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Secretary Rumsfeld Joint Press Conference with Chilean MoD in Santiago, Chile

Presenter: Secretary of Defense Donald H. Rumsfeld
November 18, 2002

(Joint Press Conference with Chilean Defense Minister Michelle Bachelet at La Moneda Presidential Palace, Santiago, Chile)

Bachelet: Good morning. Very briefly we inform you that this morning we held a bilateral meeting with Secretary of Defense Rumsfeld, in which we discussed the main topics that will be subject of our discussions at the fifth Defense Ministerial of the Americas. Since this is the first meeting since the events of September 11th, the main idea is to review concepts about security; the mechanisms through which we have been responding to such security matters and the adjustments that they require to really face such topics. At the same time, we have reaffirmed our conviction that both countries and both ministries consider our main task to guarantee and continue guaranteeing that we can live in a peaceful region, as it is until now and, to do so, the commitment to continue seeking the tools that make it possible and assure it. I would say that those have been the main elements of today's work. Similarly, during the meeting with the president of the republic, important issues have been addressed in regional terms, and the fact that as of January 1, Chile will become a non-permanent member of the United Nations Security Council, and therefore will have a more active role in terms of international security problems.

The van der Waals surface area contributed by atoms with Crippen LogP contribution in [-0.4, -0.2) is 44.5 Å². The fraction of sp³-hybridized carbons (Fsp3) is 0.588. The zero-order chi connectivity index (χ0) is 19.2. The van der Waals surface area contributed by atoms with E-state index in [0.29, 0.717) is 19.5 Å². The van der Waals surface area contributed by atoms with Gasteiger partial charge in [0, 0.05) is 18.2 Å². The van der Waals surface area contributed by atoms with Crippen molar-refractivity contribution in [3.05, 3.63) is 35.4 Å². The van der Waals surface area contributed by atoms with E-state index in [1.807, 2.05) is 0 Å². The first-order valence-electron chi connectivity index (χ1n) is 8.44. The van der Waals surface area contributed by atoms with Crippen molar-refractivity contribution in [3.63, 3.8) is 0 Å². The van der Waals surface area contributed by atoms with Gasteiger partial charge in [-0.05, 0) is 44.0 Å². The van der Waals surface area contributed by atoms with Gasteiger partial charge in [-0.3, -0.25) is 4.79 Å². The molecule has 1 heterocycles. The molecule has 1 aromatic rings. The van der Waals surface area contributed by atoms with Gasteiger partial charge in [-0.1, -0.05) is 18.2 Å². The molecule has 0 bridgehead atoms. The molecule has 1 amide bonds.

Rumsfeld: Good afternoon, I am delighted to be back in Chile, I have not been here since 1968 so it's a particular pleasure to be able to come back and see this lovely and exciting country. The fifth Defense Ministerial Meeting of the hemisphere is an important one. I am looking forward to it, and very much appreciate the hospitality of the minister of defense and of the president. We have just had an excellent visit with the president and, as the minister indicated, we discussed (Chile's) upcoming role as a member of the Security Council of the United Nations and a number of other matters. Regrettably, there is a conflict between this ministerial meeting and the summit meeting in Prague in the Czech Republic, which I am supposed to be attending simultaneously. So what I am going to do is participate tomorrow and then try to get over there and participate in Prague for a portion of that, but our delegation will remain here and be participating in all aspects of this conference. Thank you very much.

Q: Mr. Rumsfeld, the United States has a new policy regarding the war against terrorism. I would like to know what Latin America's role within that policy is. What do you expect from Latin America, and will this mean that the United States would transfer war materials to fulfill this mission?